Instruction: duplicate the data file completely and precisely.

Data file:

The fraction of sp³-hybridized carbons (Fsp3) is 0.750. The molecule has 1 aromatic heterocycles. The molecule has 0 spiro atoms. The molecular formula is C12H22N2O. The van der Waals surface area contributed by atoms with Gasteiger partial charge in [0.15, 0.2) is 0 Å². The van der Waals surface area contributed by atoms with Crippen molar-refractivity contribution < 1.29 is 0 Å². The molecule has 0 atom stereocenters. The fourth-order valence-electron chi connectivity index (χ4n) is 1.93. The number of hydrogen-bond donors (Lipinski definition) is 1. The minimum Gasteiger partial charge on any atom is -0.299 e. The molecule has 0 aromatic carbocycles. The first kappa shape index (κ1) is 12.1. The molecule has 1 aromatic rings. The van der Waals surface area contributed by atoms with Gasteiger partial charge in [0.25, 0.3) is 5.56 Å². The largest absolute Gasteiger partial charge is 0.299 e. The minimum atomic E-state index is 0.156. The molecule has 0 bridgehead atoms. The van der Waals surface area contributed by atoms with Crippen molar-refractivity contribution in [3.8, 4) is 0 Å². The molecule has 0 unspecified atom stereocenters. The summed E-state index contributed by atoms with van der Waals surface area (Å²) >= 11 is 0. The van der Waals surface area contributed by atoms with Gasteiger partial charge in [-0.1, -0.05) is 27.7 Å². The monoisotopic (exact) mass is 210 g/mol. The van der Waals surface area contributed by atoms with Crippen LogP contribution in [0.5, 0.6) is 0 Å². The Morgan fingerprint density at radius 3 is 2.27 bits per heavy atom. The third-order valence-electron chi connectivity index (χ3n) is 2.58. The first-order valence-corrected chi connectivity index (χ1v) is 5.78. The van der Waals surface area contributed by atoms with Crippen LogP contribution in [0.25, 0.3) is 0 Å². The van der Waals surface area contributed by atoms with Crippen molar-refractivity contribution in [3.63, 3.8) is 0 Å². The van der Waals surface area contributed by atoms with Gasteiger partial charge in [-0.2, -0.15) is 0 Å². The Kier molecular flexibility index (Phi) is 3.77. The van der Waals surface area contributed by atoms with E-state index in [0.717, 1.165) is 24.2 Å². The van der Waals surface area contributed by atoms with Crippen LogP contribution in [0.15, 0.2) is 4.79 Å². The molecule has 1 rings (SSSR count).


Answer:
The fraction of sp³-hybridized carbons (Fsp3) is 0.750. The molecule has 1 aromatic heterocycles. The molecule has 0 spiro atoms. The molecular formula is C12H22N2O. The van der Waals surface area contributed by atoms with Gasteiger partial charge in [0.15, 0.2) is 0 Å². The van der Waals surface area contributed by atoms with Crippen molar-refractivity contribution < 1.29 is 0 Å². The molecule has 0 atom stereocenters. The fourth-order valence-electron chi connectivity index (χ4n) is 1.93. The number of hydrogen-bond donors (Lipinski definition) is 1. The minimum Gasteiger partial charge on any atom is -0.299 e. The molecule has 0 aromatic carbocycles. The first kappa shape index (κ1) is 12.1. The molecule has 1 aromatic rings. The van der Waals surface area contributed by atoms with Gasteiger partial charge in [0.25, 0.3) is 5.56 Å². The largest absolute Gasteiger partial charge is 0.299 e. The minimum atomic E-state index is 0.156. The molecule has 0 bridgehead atoms. The van der Waals surface area contributed by atoms with Crippen molar-refractivity contribution in [3.8, 4) is 0 Å². The molecule has 0 unspecified atom stereocenters. The summed E-state index contributed by atoms with van der Waals surface area (Å²) >= 11 is 0. The van der Waals surface area contributed by atoms with Gasteiger partial charge in [-0.1, -0.05) is 27.7 Å². The monoisotopic (exact) mass is 210 g/mol. The van der Waals surface area contributed by atoms with Crippen LogP contribution in [0.5, 0.6) is 0 Å². The Morgan fingerprint density at radius 3 is 2.27 bits per heavy atom. The third-order valence-electron chi connectivity index (χ3n) is 2.58. The first-order valence-corrected chi connectivity index (χ1v) is 5.78. The van der Waals surface area contributed by atoms with Crippen LogP contribution in [0.25, 0.3) is 0 Å². The van der Waals surface area contributed by atoms with Crippen molar-refractivity contribution in [3.63, 3.8) is 0 Å². The van der Waals surface area contributed by atoms with Gasteiger partial charge in [-0.2, -0.15) is 0 Å². The Kier molecular flexibility index (Phi) is 3.77. The van der Waals surface area contributed by atoms with E-state index in [0.717, 1.165) is 24.2 Å². The van der Waals surface area contributed by atoms with Crippen LogP contribution in [0.15, 0.2) is 4.79 Å². The molecule has 1 rings (SSSR count).